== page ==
Click, don’t run, and buy Say This, NOT That to Your Professor right now. This is a perfect graduation gift. It’s a must read for every college student, every college-bound high school student, every parent of college or prospective college student who wants to help students succeed, and every professor.
If you want a concise, practical guide on how to communicate in college and how to do better in your classes, then this book is a must buy. With its 36 Talking Tips for College Success, the author Ellen Bremen, a tenured professor in Communication Studies at Highline Community College in Seattle, Washington, shares her perspectives from both sides of the professor/student relationship. With an easy-to-follow format, she shows what professors think when students ask different questions and offers constructive suggestions on how to ask better questions and build better relationships with professors.
This book is an ideal book for every college student as it illustrates what to ask, when to ask it, and how to communicate in difficult situations. The lessons a student learns from this book will help not only in college but also in the workplace. Whether a college student is a first-generation college student with no idea how to talk to college professors or a college student with helicopter parents who always fixed student problems, this book gives specific examples of how to own your own education and make the most of it.
One of the features I liked best about this book is that Ellen is real and shares mistakes she has made and how to do things better. She tackled tough subjects – flunking tests, missing classes, and missing deadlines – and discusses what can be done and said to learn lessons from a tough situation and try to make it better.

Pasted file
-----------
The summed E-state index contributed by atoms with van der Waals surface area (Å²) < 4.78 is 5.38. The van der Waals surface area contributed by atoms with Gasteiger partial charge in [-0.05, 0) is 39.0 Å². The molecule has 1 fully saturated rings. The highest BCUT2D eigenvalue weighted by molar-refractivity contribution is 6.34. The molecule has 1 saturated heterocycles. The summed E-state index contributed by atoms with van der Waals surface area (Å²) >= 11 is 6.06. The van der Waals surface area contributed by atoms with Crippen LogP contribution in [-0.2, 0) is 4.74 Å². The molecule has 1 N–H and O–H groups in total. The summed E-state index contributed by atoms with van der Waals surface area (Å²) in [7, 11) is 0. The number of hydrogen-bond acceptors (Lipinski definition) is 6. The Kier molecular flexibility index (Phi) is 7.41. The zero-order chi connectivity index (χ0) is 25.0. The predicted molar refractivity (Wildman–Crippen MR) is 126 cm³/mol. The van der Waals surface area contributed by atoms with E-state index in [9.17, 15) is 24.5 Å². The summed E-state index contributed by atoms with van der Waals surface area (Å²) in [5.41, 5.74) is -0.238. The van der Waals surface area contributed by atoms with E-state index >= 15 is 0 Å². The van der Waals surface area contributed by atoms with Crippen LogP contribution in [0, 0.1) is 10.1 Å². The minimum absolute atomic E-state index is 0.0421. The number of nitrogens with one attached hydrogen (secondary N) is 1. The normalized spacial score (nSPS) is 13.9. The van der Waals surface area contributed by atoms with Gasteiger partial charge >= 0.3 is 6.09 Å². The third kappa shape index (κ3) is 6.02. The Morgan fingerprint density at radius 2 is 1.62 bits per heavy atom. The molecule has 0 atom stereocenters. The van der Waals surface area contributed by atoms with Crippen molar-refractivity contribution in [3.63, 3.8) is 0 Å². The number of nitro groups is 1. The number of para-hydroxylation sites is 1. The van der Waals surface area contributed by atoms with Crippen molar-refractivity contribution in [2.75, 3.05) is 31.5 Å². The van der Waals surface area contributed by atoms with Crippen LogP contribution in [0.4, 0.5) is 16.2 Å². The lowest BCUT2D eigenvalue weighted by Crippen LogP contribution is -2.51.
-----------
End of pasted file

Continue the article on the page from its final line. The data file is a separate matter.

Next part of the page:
Further, she discusses methods of communication – in person, telephone, email, and social media – and shares pointers on how to use each method effectively.
I met Ellen earlier this year on a Twitter chat, #collegecash, where she led a discussion on how to help college students learn to ask their teachers for help. Her suggestions and encouragement were all on point. I knew I wanted to read her book to learn more. After the chat where Ellen and I met, we talked more about college success, and she sent me a review copy of her book to evaluate.
After reading Say This, NOT That to Your Professor, I realized it’s not just a book I’ll pass on to my kids. It’s the kind of constructive guide I will buy for each of them, so they can have their own copy to take to college and refer to if and when problems arise.